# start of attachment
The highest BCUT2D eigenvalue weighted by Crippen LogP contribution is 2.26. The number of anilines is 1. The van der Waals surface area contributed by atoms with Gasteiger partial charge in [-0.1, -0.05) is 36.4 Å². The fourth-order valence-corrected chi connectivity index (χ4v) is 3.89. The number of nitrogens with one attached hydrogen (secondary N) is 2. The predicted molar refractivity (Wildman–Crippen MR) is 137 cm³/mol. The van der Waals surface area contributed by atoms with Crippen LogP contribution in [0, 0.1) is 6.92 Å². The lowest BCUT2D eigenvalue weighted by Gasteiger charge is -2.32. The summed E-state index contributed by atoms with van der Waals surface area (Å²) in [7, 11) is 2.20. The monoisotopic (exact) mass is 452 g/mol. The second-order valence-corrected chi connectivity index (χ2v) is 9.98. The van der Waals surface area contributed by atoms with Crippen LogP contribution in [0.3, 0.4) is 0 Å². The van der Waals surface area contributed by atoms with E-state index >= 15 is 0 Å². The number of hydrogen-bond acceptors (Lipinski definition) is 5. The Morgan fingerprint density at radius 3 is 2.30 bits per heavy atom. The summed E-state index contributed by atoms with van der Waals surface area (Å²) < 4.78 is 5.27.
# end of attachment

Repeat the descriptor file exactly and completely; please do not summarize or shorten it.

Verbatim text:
The highest BCUT2D eigenvalue weighted by Crippen LogP contribution is 2.26. The number of anilines is 1. The van der Waals surface area contributed by atoms with Gasteiger partial charge in [-0.1, -0.05) is 36.4 Å². The fourth-order valence-corrected chi connectivity index (χ4v) is 3.89. The number of nitrogens with one attached hydrogen (secondary N) is 2. The predicted molar refractivity (Wildman–Crippen MR) is 137 cm³/mol. The van der Waals surface area contributed by atoms with Crippen LogP contribution in [0, 0.1) is 6.92 Å². The lowest BCUT2D eigenvalue weighted by Gasteiger charge is -2.32. The summed E-state index contributed by atoms with van der Waals surface area (Å²) in [7, 11) is 2.20. The monoisotopic (exact) mass is 452 g/mol. The second-order valence-corrected chi connectivity index (χ2v) is 9.98. The van der Waals surface area contributed by atoms with Crippen LogP contribution in [0.3, 0.4) is 0 Å². The van der Waals surface area contributed by atoms with E-state index >= 15 is 0 Å². The number of hydrogen-bond acceptors (Lipinski definition) is 5. The Morgan fingerprint density at radius 3 is 2.30 bits per heavy atom. The summed E-state index contributed by atoms with van der Waals surface area (Å²) < 4.78 is 5.27.